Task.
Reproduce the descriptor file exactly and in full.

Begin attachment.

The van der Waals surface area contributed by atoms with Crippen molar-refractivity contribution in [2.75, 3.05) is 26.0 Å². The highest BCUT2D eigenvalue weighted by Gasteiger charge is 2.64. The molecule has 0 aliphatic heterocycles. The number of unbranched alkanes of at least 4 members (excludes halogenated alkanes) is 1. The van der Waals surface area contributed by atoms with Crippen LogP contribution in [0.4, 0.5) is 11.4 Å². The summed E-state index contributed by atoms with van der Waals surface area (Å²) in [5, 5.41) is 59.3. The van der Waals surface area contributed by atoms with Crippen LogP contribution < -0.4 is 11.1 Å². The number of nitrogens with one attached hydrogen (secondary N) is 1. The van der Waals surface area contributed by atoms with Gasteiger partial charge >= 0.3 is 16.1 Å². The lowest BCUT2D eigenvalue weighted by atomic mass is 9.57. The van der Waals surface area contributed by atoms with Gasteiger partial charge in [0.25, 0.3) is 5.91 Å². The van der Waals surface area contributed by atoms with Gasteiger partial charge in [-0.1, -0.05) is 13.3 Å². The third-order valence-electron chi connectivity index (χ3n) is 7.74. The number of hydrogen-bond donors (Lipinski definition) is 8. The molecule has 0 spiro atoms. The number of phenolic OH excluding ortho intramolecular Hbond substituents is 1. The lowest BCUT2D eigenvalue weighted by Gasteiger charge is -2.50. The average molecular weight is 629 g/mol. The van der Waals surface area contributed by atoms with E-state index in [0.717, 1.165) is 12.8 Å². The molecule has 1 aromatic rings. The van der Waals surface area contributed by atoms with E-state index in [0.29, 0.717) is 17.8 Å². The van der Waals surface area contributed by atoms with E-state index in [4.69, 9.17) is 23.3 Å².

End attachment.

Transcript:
The van der Waals surface area contributed by atoms with Crippen molar-refractivity contribution in [2.75, 3.05) is 26.0 Å². The highest BCUT2D eigenvalue weighted by Gasteiger charge is 2.64. The molecule has 0 aliphatic heterocycles. The number of unbranched alkanes of at least 4 members (excludes halogenated alkanes) is 1. The van der Waals surface area contributed by atoms with Crippen LogP contribution in [0.4, 0.5) is 11.4 Å². The summed E-state index contributed by atoms with van der Waals surface area (Å²) in [5, 5.41) is 59.3. The van der Waals surface area contributed by atoms with Crippen LogP contribution < -0.4 is 11.1 Å². The number of nitrogens with one attached hydrogen (secondary N) is 1. The van der Waals surface area contributed by atoms with Gasteiger partial charge >= 0.3 is 16.1 Å². The lowest BCUT2D eigenvalue weighted by atomic mass is 9.57. The van der Waals surface area contributed by atoms with Gasteiger partial charge in [0.25, 0.3) is 5.91 Å². The van der Waals surface area contributed by atoms with Gasteiger partial charge in [-0.1, -0.05) is 13.3 Å². The third-order valence-electron chi connectivity index (χ3n) is 7.74. The number of hydrogen-bond donors (Lipinski definition) is 8. The molecule has 0 spiro atoms. The number of phenolic OH excluding ortho intramolecular Hbond substituents is 1. The lowest BCUT2D eigenvalue weighted by Gasteiger charge is -2.50. The average molecular weight is 629 g/mol. The van der Waals surface area contributed by atoms with E-state index in [0.717, 1.165) is 12.8 Å². The molecule has 1 aromatic rings. The van der Waals surface area contributed by atoms with E-state index in [0.29, 0.717) is 17.8 Å². The van der Waals surface area contributed by atoms with E-state index in [4.69, 9.17) is 23.3 Å².